What would you say to someone who asks “How much home can I afford?” Do you know anyone who is house poor?

 

The post How To Avoid Being House Poor appeared first on Making Sense Of Cents.

Source: makingsenseofcents.com

Can You Buy a House if You Owe Taxes?

A beige stucco house with light streaming through the windows

Looking for the perfect home on the real estate market? Unfortunately, it can be tricky if you have unpaid taxes. Failing to pay your federal income taxes can lead to the Internal Revenue Service placing a lien on your property or your assets. These legal tools protect the government’s ability to get its money. They also set off alarm bells for lenders.

Can you buy a house if you owe taxes? The good news is that federal tax debt—or even a tax lien—doesn’t automatically ruin your chances of being approved for a mortgage. But you do usually have to take steps to resolve the issue before a lender will look favorably upon your mortgage application.

Can You Buy a House If You Owe Taxes?

It’s still possible, but you could have to actively work on the tax debt before a bank will approve a home loan. It might be best to pay off the lien before you fill out a loan application. But if that’s not something you’re able to do, you still might be able to forge ahead, provided you’ve actually tried to make a dent in that debt.

The specific details of your situation come into play, though. And lenders typically have slightly different requirements and documentation needs, so you’ll need to work closely with your bank or mortgage lender. If you know you have tax debt you can’t pay immediately, be honest about it so the lender can let you know what you may need to accomplish to be approved.

Can You Get an FHA Loan If You Owe Back Taxes?

Yes, you may be able to get an FHA loan even if you owe tax debt. But you’ll need to go through a manual underwriting process to make this happen. During this process, the lender looks for proof that you have a valid agreement to repay the IRS. It also requires that you have made on-time payments on this agreement for at least the last three months.

Obviously, FHA loans aren’t only contingent upon your tax debt status. You’ll also have to meet any other requirements, including those related to income and credit history.

Can Military Borrows with a Tax Lien Get a Home Loan?

Lenders can view liens differently depending on the loan type and other factors. But in general, military borrowers with a tax lien may be able to obtain VA mortgage preapproval if:

  • They have an acceptable repayment plan with the IRS and have made on-time payments for at least the last 12 consecutive months.
  • They can satisfy all debt-to-income ratio requirements with that monthly tax repayment included.
  • They note their outstanding tax lien on the standard loan application.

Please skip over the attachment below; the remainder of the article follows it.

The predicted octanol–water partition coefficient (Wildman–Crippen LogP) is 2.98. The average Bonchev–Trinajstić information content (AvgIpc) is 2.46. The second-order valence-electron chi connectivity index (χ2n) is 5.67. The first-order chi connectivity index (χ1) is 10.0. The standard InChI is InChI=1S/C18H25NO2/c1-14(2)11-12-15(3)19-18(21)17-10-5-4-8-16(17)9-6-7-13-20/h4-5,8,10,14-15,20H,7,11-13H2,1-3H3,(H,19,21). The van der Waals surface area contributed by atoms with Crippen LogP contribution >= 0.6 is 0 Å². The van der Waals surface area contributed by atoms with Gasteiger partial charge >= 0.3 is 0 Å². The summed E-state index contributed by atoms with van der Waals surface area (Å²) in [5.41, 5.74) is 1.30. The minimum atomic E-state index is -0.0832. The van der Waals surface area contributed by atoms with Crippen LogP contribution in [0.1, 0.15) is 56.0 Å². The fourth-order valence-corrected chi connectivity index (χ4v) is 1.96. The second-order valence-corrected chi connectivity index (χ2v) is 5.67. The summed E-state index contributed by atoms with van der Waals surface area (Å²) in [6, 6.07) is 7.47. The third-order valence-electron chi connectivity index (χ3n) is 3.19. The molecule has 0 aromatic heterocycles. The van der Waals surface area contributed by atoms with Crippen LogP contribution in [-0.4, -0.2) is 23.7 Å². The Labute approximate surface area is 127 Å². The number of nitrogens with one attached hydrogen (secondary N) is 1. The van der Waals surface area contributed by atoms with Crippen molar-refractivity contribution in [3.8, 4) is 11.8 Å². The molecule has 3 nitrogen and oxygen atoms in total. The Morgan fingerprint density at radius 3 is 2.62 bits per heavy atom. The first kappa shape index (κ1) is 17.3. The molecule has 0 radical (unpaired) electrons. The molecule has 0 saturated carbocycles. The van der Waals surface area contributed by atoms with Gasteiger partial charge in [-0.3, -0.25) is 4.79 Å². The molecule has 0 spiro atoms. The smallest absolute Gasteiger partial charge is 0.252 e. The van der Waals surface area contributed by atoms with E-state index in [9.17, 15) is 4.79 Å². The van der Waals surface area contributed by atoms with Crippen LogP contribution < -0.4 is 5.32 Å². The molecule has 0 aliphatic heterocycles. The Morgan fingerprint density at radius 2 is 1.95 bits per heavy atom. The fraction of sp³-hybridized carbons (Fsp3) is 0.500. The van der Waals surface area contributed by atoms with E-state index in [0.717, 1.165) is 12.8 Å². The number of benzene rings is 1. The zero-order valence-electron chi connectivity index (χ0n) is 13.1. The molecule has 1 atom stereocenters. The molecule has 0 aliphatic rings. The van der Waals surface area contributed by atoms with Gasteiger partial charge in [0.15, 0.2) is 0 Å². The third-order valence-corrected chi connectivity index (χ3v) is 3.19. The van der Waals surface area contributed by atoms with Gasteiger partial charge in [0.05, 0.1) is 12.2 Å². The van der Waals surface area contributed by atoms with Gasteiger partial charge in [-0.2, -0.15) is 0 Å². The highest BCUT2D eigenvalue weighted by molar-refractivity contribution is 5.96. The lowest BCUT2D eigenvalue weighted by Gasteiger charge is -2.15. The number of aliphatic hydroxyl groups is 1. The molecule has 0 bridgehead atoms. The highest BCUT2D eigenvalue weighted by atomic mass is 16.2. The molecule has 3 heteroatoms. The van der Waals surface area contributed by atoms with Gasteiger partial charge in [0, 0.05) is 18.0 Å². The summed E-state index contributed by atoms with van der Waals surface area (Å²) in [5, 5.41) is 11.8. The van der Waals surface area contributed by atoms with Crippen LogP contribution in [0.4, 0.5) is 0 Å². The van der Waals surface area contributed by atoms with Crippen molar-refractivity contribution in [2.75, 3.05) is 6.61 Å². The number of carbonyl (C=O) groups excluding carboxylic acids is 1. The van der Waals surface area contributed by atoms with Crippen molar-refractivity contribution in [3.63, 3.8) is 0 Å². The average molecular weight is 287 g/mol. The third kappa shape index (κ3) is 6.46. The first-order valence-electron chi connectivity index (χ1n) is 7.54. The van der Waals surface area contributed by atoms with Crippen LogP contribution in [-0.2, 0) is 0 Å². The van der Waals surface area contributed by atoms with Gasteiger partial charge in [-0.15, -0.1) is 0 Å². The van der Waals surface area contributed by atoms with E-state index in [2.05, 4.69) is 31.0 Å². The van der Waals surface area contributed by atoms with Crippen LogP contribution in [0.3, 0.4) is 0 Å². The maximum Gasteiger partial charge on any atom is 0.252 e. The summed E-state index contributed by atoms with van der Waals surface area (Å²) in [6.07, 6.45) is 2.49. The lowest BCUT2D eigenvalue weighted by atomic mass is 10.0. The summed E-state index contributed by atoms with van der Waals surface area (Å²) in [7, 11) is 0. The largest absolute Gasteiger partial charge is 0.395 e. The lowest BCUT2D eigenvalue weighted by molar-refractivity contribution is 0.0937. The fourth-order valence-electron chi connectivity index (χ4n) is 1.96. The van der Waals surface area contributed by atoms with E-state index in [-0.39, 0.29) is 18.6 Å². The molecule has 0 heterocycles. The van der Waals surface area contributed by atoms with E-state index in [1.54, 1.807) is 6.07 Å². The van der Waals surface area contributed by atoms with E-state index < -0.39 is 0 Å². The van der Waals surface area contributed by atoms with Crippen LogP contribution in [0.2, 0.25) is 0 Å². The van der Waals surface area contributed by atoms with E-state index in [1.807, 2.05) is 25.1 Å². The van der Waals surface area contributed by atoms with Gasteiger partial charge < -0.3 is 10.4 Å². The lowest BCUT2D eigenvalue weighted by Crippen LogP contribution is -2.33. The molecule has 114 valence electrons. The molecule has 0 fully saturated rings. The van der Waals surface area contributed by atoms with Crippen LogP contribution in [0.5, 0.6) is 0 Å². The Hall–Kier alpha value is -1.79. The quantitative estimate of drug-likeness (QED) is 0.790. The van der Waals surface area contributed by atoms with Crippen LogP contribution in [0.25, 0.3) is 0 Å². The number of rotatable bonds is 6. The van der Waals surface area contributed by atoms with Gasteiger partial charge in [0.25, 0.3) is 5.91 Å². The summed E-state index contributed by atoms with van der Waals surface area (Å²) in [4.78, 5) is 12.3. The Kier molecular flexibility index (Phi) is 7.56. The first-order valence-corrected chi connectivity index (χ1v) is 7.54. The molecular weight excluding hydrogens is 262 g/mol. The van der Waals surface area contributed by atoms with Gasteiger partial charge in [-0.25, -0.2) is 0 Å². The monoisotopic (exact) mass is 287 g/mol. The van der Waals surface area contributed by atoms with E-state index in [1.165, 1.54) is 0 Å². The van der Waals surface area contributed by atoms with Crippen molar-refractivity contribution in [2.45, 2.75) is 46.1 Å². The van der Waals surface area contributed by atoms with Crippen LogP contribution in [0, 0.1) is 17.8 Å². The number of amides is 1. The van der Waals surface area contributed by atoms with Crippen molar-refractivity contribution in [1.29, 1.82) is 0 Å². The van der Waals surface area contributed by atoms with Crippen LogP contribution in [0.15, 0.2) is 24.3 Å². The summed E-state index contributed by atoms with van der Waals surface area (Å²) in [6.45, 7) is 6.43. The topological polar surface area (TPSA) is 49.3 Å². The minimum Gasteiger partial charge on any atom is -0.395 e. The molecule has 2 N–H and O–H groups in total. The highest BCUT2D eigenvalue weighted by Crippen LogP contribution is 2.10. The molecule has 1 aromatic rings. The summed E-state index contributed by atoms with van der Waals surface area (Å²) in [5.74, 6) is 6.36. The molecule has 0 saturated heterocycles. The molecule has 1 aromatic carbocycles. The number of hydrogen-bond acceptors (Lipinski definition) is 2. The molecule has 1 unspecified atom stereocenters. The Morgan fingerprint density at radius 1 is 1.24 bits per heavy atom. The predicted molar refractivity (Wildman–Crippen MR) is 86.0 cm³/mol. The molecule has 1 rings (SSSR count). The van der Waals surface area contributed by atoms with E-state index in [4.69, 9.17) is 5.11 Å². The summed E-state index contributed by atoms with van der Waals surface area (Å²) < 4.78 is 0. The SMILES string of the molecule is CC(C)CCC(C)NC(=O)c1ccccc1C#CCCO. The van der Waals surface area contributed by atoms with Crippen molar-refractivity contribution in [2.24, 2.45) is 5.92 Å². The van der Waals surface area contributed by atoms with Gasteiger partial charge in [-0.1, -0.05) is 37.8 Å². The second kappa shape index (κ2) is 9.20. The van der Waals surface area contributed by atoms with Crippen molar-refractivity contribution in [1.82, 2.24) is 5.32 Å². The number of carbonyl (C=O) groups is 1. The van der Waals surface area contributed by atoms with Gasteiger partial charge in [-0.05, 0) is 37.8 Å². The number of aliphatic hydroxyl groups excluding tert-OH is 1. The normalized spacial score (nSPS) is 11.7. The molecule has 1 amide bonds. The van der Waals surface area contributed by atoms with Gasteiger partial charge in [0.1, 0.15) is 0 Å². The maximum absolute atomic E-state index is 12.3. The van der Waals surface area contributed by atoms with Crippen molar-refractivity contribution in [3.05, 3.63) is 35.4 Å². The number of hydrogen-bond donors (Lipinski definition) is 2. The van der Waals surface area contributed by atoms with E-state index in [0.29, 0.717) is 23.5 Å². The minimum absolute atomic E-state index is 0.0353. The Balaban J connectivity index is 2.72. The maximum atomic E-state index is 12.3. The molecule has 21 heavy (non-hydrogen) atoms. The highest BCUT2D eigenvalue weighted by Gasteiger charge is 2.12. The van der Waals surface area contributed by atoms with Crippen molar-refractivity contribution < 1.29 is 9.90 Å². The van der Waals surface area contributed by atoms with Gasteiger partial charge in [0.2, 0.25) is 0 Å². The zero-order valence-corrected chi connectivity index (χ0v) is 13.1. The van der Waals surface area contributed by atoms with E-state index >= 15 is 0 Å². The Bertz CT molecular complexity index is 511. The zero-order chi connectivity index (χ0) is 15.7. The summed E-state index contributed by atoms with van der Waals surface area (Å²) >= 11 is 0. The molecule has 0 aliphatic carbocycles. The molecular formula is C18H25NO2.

Can You Buy a Home If You Owe Other Types of Tax Debt?

If you owe state taxes or property taxes, you could also put your dreams for homeownership at risk. The rules vary slightly for each situation, but any type of debt you owe can cause your lender to consider you a higher-risk applicant. Even if you’re approved for the mortgage, your interest rate may be higher.

The best bet with any type of tax debt is to pay it off as quickly as possible. And if you can’t resolve it before you apply for a mortgage, at least reach out to the agency you own to make arrangements.

Research and Preparation Are Important

Whether you want to buy a home while you owe federal taxes or you’re certain your credit report is squeaky clean, take time to prepare before applying for a mortgage. You may be surprised by an error or negative item on your credit report, for example. It’s better to fix credit issues before you try to buy a home than be side-swiped by them during the process.

After taking steps to pay off or make three to 12 timely payments on your taxes, check your credit reports. Then, use your score and other information to find out what types of mortgage rates you might qualify for. This helps you understand whether or not it’s the right time to apply for a loan and buy a new home. If you’re in the market for a mortgage loan, look at the options available from the lenders on Credit.com.

The Bottom Line on Buying a Home When You Have Tax Debt

So, if you’re a prospective homebuyer with a tax lien, a good first step is making sure your track record shows at least a year’s worth of on-time payments. Pay it off in full if possible, but if that’s a tall order, know that you might have diminished purchasing power and a rockier road until the slate is clean.

In the meantime, you should also be keeping tabs on your overall financial progress by checking your credit reports regularly. You can get these reports free once a year from each of the three major credit reporting agencies, and you can get your free credit score from Credit.com.

Monitor your credit scores for increases or drops. Taking an active role in your credit can help you get on track to buy a home, especially when you’re facing certain financial hurdles such as a tax lien.

The post Can You Buy a House if You Owe Taxes? appeared first on Credit.com.

Source: credit.com

8 Types of Home Loans Available for Homebuyers

Many people mistakenly believe they can’t afford to buy a home because they don’t really know what their options are. Fortunately, home loans are not one-size-fits-all. There are a variety of different mortgages available to…